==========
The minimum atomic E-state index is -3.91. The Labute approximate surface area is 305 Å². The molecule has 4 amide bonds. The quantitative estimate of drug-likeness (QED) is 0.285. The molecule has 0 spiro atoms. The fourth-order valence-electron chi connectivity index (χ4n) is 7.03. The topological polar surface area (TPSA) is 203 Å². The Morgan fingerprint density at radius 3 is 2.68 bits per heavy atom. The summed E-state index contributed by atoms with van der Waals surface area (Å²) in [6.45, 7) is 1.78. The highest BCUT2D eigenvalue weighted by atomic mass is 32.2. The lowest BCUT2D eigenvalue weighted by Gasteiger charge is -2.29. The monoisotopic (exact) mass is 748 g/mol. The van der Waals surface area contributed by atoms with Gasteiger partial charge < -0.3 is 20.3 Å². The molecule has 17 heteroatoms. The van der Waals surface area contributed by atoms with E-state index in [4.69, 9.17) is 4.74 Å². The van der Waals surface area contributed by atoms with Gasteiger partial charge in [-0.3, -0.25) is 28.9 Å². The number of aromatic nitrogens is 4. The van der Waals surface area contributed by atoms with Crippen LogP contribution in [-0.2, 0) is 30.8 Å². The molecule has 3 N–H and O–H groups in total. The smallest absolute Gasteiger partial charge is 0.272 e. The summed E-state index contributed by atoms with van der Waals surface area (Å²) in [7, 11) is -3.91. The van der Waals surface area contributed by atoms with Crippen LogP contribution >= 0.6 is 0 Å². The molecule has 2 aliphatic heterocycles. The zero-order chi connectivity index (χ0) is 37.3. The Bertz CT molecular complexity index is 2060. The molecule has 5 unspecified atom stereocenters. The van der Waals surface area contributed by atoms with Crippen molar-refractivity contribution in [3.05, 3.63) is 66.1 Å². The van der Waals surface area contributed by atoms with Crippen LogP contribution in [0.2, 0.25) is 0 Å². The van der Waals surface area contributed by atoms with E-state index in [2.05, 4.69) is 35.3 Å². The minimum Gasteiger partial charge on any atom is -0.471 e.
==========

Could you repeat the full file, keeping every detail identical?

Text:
The minimum atomic E-state index is -3.91. The Labute approximate surface area is 305 Å². The molecule has 4 amide bonds. The quantitative estimate of drug-likeness (QED) is 0.285. The molecule has 0 spiro atoms. The fourth-order valence-electron chi connectivity index (χ4n) is 7.03. The topological polar surface area (TPSA) is 203 Å². The Morgan fingerprint density at radius 3 is 2.68 bits per heavy atom. The summed E-state index contributed by atoms with van der Waals surface area (Å²) in [6.45, 7) is 1.78. The highest BCUT2D eigenvalue weighted by atomic mass is 32.2. The lowest BCUT2D eigenvalue weighted by Gasteiger charge is -2.29. The monoisotopic (exact) mass is 748 g/mol. The van der Waals surface area contributed by atoms with Gasteiger partial charge < -0.3 is 20.3 Å². The molecule has 17 heteroatoms. The van der Waals surface area contributed by atoms with E-state index in [4.69, 9.17) is 4.74 Å². The van der Waals surface area contributed by atoms with Gasteiger partial charge in [-0.3, -0.25) is 28.9 Å². The number of aromatic nitrogens is 4. The van der Waals surface area contributed by atoms with Crippen LogP contribution in [-0.2, 0) is 30.8 Å². The molecule has 3 N–H and O–H groups in total. The smallest absolute Gasteiger partial charge is 0.272 e. The summed E-state index contributed by atoms with van der Waals surface area (Å²) in [7, 11) is -3.91. The van der Waals surface area contributed by atoms with Crippen LogP contribution >= 0.6 is 0 Å². The molecule has 2 aliphatic heterocycles. The zero-order chi connectivity index (χ0) is 37.3. The Bertz CT molecular complexity index is 2060. The molecule has 5 unspecified atom stereocenters. The van der Waals surface area contributed by atoms with Crippen molar-refractivity contribution in [3.05, 3.63) is 66.1 Å². The van der Waals surface area contributed by atoms with Crippen LogP contribution in [0.2, 0.25) is 0 Å². The van der Waals surface area contributed by atoms with E-state index in [2.05, 4.69) is 35.3 Å². The minimum Gasteiger partial charge on any atom is -0.471 e.